By: Nadia Diamond-Smith
“…our life becomes imprisoned. We have to live like a prisoner…I mean like a chained animal. When you can’t do whatever your heart wishes, when you can’t go wherever you want to go”
This is a reflection from a young, newly married woman in rural Nepal about her life after getting married. It sums up perfectly observations in the villages in which our team worked for the last five years. Some young, newly married women would not even stand in the doorway of their homes for fear of being seen by someone outside of her home. Starting in 2017, our team collected triadic qualitative interviews with young (<25 years), newly married women, their husbands, and mothers-in-law, followed by a two-year longitudinal observational study with 200 newly married women. We found that in the first four months after marriage, only half of the newly married women had ever left the house. Limited mobility was deeply intertwined with other forms of low status, especially around access to food and order of household eating. In our study, half of the newly married women reported that they ate last always or most of the time and almost all were not meeting minimum dietary diversity standards. In this setting, as in much of South Asia, arranged marriages are still pervasive, and newly married women move into their husband’s family’s home, often living with his parents. This leads young couples to not know each other well in the formative years of marriage, and young women often find themselves in a new household without strong relationships. Women in our study reported low levels of communication with their husbands, with less than half of wives reporting having discussed the number of children they wanted with their husbands and a third feeling comfortable talking to their husbands about sex in the early days of marriage.
Based on these findings, our team, which was comprised of the Center for Research on Environment Health and Population Activities (CREHPA), a research organization in Nepal, the Vijay Development Resource Center (VDRC), a community-based organization in Nawalparasi district of Nepal, and the University of California, San Francisco, worked closely with a community advisory board through a community-engaged process, to develop Sumadhur, meaning “Best Relationship”. The four-month long weekly group intervention engaged newly married women, their husbands, and mothers-in-law, and included education on nutrition, food allocation, prenatal care, pregnancy care, fertility and family planning, household relationship dynamics, and gender inequitable norms, along with interactive games and activities. Through this community-led, co-developed intervention, we hypothesized that strengthening marital bonds and addressing household gender dynamics would improve newly married women’s status, mobility, and access to food.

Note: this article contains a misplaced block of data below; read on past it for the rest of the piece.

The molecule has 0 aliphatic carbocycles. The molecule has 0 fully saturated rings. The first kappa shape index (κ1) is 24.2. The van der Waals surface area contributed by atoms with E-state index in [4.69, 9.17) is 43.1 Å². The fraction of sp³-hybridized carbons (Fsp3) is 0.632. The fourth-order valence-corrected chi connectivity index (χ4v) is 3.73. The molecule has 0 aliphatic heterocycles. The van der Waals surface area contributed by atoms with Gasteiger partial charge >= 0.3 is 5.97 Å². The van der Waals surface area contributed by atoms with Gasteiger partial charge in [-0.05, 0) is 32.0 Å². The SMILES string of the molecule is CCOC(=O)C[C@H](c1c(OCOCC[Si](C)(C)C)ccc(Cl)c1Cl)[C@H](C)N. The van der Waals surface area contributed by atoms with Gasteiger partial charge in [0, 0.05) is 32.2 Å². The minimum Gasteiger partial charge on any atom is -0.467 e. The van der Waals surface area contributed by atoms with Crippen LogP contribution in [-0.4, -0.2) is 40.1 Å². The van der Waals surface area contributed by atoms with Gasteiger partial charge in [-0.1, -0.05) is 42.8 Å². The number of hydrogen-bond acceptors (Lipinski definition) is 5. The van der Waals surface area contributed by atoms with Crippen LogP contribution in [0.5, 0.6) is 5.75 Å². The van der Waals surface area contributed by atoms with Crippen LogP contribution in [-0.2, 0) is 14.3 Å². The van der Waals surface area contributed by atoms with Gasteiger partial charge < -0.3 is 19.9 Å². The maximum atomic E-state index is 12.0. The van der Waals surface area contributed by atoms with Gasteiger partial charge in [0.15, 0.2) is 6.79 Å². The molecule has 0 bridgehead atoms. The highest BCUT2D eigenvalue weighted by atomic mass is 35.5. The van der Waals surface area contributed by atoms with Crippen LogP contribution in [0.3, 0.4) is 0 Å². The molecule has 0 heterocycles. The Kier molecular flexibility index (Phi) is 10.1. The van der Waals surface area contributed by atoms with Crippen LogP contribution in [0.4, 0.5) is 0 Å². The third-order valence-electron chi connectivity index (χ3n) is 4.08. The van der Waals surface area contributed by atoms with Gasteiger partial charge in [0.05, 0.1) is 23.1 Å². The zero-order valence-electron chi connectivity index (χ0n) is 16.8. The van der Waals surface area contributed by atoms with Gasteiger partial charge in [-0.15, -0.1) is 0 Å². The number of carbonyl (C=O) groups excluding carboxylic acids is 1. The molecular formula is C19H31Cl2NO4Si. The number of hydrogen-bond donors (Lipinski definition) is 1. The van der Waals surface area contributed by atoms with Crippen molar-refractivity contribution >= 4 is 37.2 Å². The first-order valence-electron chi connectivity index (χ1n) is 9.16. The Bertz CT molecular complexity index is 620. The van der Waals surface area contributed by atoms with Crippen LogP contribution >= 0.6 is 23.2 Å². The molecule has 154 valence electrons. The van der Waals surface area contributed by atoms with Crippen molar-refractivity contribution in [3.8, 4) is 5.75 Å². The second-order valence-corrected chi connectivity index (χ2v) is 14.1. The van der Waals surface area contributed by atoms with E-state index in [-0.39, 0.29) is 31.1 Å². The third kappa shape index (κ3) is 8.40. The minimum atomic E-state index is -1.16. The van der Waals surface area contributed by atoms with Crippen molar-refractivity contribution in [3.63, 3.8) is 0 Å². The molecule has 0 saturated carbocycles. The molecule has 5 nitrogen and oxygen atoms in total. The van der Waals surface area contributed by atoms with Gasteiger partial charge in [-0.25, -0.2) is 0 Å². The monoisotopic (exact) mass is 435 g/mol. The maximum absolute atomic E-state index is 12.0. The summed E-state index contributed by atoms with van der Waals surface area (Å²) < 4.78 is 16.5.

However, we had many lingering questions—would households allow their newly married brides to attend? Would other household members make time for this? How would they feel engaging in these sensitive topics with other members of their community? Would they play games and activities on these sensitive topics? Would it make a difference?
In early 2021, during the COVID-19 pandemic, we piloted the intervention and were enthused by the eager participation of the community members and households. We found that Sumadhur was acceptable and loved by the participants. Despite initial hesitancy about combined sessions with husbands, mothers-in-law, and newly married women, most women reported that it felt good to attend a session with their in-law. As a result of the intervention, nutritional knowledge and practices improved. There was increased awareness of the need for preconception, pregnant, lactating, or postpartum women and adolescents to eat more. Eating patterns also shifted, with a decline in the number of daughters-in-law reporting that they ate last and an increase in the proportion reporting that the household ate together usually or all the time.